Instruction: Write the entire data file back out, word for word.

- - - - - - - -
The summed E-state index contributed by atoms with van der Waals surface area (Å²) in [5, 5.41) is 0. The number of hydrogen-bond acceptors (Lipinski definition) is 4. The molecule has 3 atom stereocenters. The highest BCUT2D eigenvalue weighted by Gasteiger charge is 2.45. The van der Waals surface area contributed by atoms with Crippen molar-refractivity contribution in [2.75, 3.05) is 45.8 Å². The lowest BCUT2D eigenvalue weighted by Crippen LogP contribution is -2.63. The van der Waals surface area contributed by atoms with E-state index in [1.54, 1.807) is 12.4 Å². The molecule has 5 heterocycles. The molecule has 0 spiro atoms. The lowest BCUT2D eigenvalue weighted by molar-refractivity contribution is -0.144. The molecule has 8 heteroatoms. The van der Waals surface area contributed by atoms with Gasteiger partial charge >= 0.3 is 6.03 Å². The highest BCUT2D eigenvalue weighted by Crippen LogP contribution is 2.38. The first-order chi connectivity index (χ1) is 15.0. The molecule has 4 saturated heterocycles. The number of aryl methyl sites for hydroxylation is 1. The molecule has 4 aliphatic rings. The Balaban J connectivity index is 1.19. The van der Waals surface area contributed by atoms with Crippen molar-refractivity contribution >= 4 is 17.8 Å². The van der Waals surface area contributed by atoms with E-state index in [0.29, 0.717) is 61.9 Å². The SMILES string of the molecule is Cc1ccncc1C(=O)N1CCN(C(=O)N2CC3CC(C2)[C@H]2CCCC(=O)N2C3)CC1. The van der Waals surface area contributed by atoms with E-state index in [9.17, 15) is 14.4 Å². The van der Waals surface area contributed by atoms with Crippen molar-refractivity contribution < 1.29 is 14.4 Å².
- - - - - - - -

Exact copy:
The summed E-state index contributed by atoms with van der Waals surface area (Å²) in [5, 5.41) is 0. The number of hydrogen-bond acceptors (Lipinski definition) is 4. The molecule has 3 atom stereocenters. The highest BCUT2D eigenvalue weighted by Gasteiger charge is 2.45. The van der Waals surface area contributed by atoms with Crippen molar-refractivity contribution in [2.75, 3.05) is 45.8 Å². The lowest BCUT2D eigenvalue weighted by Crippen LogP contribution is -2.63. The van der Waals surface area contributed by atoms with E-state index in [1.54, 1.807) is 12.4 Å². The molecule has 5 heterocycles. The molecule has 0 spiro atoms. The lowest BCUT2D eigenvalue weighted by molar-refractivity contribution is -0.144. The molecule has 8 heteroatoms. The van der Waals surface area contributed by atoms with Gasteiger partial charge >= 0.3 is 6.03 Å². The highest BCUT2D eigenvalue weighted by Crippen LogP contribution is 2.38. The first-order chi connectivity index (χ1) is 15.0. The molecule has 4 saturated heterocycles. The number of aryl methyl sites for hydroxylation is 1. The molecule has 4 aliphatic rings. The Balaban J connectivity index is 1.19. The van der Waals surface area contributed by atoms with Crippen molar-refractivity contribution >= 4 is 17.8 Å². The van der Waals surface area contributed by atoms with E-state index in [0.29, 0.717) is 61.9 Å². The SMILES string of the molecule is Cc1ccncc1C(=O)N1CCN(C(=O)N2CC3CC(C2)[C@H]2CCCC(=O)N2C3)CC1. The van der Waals surface area contributed by atoms with E-state index in [9.17, 15) is 14.4 Å². The van der Waals surface area contributed by atoms with Crippen molar-refractivity contribution < 1.29 is 14.4 Å².